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Sunday, August 13, 2017

Arnold Palmer in the Rough - Foraged Tea & Lemonade

An Arnold Palmer is by far one of our favorite drinks. It's a perfect combination of equal parts lemonade and tea. The flavor play is a lovely harmony of sweet tart and astringent depth. With that understanding, we decided to take a chance by shooting through the woods to hit the green.

Smooth and Staghorn Sumac

Sumac is popping up everywhere around here and we're gathering enough to get us through the year. You'll often see the deep red formations of drupes popping out from the bushes along most Northeast highways in the summer. This tart fruit is used in Middle Eastern cuisine as a dried and ground spice.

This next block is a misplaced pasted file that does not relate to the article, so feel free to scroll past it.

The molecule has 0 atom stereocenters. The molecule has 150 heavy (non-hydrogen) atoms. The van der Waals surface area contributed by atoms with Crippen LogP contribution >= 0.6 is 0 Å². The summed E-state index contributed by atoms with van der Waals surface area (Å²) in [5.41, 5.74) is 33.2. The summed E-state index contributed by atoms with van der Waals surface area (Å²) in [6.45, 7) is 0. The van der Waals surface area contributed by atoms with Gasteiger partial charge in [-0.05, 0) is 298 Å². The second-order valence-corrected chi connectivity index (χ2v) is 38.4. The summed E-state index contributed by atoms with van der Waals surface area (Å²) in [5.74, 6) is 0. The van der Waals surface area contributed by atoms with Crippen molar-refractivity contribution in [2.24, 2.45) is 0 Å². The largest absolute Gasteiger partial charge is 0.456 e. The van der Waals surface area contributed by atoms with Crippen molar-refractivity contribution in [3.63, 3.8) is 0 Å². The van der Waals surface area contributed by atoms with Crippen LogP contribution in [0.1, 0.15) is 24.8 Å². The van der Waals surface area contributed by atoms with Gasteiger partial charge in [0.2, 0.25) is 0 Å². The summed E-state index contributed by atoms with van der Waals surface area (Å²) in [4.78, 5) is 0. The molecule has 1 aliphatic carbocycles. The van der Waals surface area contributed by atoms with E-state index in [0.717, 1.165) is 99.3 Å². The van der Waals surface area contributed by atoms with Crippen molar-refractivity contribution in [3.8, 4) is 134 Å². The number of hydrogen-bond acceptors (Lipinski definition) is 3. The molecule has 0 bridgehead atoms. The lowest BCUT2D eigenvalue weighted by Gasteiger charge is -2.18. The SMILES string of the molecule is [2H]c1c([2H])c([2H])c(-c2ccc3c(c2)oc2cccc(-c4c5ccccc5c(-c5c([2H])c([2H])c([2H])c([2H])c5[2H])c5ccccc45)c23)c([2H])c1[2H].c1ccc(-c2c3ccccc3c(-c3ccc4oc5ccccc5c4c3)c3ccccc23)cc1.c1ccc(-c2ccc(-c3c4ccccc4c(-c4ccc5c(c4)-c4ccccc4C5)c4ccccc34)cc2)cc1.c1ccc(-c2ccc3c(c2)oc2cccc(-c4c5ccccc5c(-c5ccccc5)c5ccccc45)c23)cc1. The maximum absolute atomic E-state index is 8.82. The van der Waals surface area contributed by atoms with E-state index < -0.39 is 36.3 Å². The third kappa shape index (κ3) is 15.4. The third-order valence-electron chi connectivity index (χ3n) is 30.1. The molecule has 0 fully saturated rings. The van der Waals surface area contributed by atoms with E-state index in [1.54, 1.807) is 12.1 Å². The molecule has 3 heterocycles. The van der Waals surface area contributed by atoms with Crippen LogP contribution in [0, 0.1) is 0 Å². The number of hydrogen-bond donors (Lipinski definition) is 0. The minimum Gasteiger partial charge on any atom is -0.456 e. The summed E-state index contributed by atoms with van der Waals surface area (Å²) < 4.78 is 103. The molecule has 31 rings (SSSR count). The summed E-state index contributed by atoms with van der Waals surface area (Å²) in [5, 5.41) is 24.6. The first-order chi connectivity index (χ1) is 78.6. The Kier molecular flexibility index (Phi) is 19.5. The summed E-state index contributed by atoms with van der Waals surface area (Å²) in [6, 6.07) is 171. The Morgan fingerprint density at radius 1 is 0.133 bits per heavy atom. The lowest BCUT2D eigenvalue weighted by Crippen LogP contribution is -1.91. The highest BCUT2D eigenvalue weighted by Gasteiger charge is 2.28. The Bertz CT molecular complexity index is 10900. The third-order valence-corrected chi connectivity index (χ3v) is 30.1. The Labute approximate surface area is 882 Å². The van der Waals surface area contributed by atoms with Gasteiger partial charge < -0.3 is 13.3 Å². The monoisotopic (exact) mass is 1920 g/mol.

Sassafras Leaves and Twigs

Sassafras is also prevalent in the woods of New England. During the summer, there's an abundance of new growth ready for the picking. The aromatics of the leaves and young twigs reminds us of Earl Grey tea. You may already know the dried & powdered form of the leaves as file, the thickening herb for gumbo. 

Smashing Sumac & Sugar

When it came to processing the sumac, we wanted to use it fresh. It's not easy to separate the berries from the clusters of stems. We cut away the central stalk with scissors, covered the clusters with sugar and started pounding away with the end of a French rolling pin. The sugar acted as an abrasive that helped separate and break down the drupes as they were smashed. After that, we submerged the berries in water and heated to a simmer to steep out the flavor and dissolve the sugar for a light syrup.

Fresh Sassafras Leaf and Twig Tea